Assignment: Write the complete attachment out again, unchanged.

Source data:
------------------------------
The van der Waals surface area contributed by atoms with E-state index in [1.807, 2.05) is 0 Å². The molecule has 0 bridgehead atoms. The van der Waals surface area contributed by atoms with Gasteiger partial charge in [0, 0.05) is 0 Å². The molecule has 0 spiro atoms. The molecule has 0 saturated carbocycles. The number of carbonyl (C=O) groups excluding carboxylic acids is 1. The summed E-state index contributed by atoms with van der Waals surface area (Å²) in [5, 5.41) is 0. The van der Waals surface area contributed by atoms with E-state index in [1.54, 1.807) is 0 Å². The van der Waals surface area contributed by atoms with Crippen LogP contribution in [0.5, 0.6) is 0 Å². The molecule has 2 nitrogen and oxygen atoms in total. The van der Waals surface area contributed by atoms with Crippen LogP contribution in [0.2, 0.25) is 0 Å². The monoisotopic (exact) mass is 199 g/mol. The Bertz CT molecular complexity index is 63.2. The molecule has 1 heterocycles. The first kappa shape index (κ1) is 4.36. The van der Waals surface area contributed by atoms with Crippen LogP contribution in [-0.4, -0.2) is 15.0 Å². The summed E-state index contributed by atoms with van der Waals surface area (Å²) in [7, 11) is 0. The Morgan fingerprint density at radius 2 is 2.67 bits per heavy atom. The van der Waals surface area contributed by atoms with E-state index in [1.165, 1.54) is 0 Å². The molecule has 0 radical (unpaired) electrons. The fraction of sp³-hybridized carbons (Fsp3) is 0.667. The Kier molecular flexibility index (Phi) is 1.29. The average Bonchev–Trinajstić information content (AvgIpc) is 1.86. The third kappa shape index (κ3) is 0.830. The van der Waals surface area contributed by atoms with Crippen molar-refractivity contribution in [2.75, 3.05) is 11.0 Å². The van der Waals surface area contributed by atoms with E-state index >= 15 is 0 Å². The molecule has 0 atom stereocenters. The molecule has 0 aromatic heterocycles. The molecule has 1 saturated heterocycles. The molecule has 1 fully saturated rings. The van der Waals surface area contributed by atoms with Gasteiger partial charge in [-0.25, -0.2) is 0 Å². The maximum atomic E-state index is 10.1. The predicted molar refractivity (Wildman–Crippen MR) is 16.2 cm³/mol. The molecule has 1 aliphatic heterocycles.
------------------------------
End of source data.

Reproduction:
The van der Waals surface area contributed by atoms with E-state index in [1.807, 2.05) is 0 Å². The molecule has 0 bridgehead atoms. The van der Waals surface area contributed by atoms with Gasteiger partial charge in [0, 0.05) is 0 Å². The molecule has 0 spiro atoms. The molecule has 0 saturated carbocycles. The number of carbonyl (C=O) groups excluding carboxylic acids is 1. The summed E-state index contributed by atoms with van der Waals surface area (Å²) in [5, 5.41) is 0. The van der Waals surface area contributed by atoms with E-state index in [1.54, 1.807) is 0 Å². The van der Waals surface area contributed by atoms with Crippen LogP contribution in [0.5, 0.6) is 0 Å². The molecule has 2 nitrogen and oxygen atoms in total. The van der Waals surface area contributed by atoms with Crippen LogP contribution in [0.2, 0.25) is 0 Å². The monoisotopic (exact) mass is 199 g/mol. The Bertz CT molecular complexity index is 63.2. The molecule has 1 heterocycles. The first kappa shape index (κ1) is 4.36. The van der Waals surface area contributed by atoms with Crippen LogP contribution in [-0.4, -0.2) is 15.0 Å². The summed E-state index contributed by atoms with van der Waals surface area (Å²) in [7, 11) is 0. The Morgan fingerprint density at radius 2 is 2.67 bits per heavy atom. The van der Waals surface area contributed by atoms with E-state index in [1.165, 1.54) is 0 Å². The molecule has 0 radical (unpaired) electrons. The fraction of sp³-hybridized carbons (Fsp3) is 0.667. The Kier molecular flexibility index (Phi) is 1.29. The average Bonchev–Trinajstić information content (AvgIpc) is 1.86. The third kappa shape index (κ3) is 0.830. The van der Waals surface area contributed by atoms with Crippen molar-refractivity contribution in [2.75, 3.05) is 11.0 Å². The van der Waals surface area contributed by atoms with E-state index >= 15 is 0 Å². The molecule has 0 atom stereocenters. The molecule has 0 aromatic heterocycles. The molecule has 1 saturated heterocycles. The molecule has 1 fully saturated rings. The van der Waals surface area contributed by atoms with Gasteiger partial charge in [-0.25, -0.2) is 0 Å². The maximum atomic E-state index is 10.1. The predicted molar refractivity (Wildman–Crippen MR) is 16.2 cm³/mol. The molecule has 1 aliphatic heterocycles.